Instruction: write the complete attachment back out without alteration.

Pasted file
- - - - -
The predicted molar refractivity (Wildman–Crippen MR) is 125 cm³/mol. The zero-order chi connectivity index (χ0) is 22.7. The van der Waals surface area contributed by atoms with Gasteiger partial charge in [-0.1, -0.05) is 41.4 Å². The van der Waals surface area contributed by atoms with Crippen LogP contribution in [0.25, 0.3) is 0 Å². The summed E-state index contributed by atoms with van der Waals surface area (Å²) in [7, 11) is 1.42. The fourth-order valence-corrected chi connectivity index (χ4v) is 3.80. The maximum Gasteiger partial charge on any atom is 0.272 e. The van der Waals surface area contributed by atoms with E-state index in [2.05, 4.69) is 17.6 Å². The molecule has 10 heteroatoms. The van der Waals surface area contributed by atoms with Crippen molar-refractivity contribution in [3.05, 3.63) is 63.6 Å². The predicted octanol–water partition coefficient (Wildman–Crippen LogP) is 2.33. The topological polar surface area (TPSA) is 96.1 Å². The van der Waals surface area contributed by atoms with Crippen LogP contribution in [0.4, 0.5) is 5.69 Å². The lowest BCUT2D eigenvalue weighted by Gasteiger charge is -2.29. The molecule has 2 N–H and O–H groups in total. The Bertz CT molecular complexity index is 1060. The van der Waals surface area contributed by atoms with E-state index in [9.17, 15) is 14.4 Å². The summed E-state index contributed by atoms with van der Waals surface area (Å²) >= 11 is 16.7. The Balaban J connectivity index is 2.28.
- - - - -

The predicted molar refractivity (Wildman–Crippen MR) is 125 cm³/mol. The zero-order chi connectivity index (χ0) is 22.7. The van der Waals surface area contributed by atoms with Gasteiger partial charge in [-0.1, -0.05) is 41.4 Å². The van der Waals surface area contributed by atoms with Crippen LogP contribution in [0.25, 0.3) is 0 Å². The summed E-state index contributed by atoms with van der Waals surface area (Å²) in [7, 11) is 1.42. The fourth-order valence-corrected chi connectivity index (χ4v) is 3.80. The maximum Gasteiger partial charge on any atom is 0.272 e. The van der Waals surface area contributed by atoms with E-state index in [2.05, 4.69) is 17.6 Å². The molecule has 10 heteroatoms. The van der Waals surface area contributed by atoms with Crippen molar-refractivity contribution in [3.05, 3.63) is 63.6 Å². The predicted octanol–water partition coefficient (Wildman–Crippen LogP) is 2.33. The topological polar surface area (TPSA) is 96.1 Å². The van der Waals surface area contributed by atoms with Crippen LogP contribution in [0.4, 0.5) is 5.69 Å². The lowest BCUT2D eigenvalue weighted by Gasteiger charge is -2.29. The molecule has 2 N–H and O–H groups in total. The Bertz CT molecular complexity index is 1060. The van der Waals surface area contributed by atoms with E-state index in [9.17, 15) is 14.4 Å². The summed E-state index contributed by atoms with van der Waals surface area (Å²) >= 11 is 16.7. The Balaban J connectivity index is 2.28.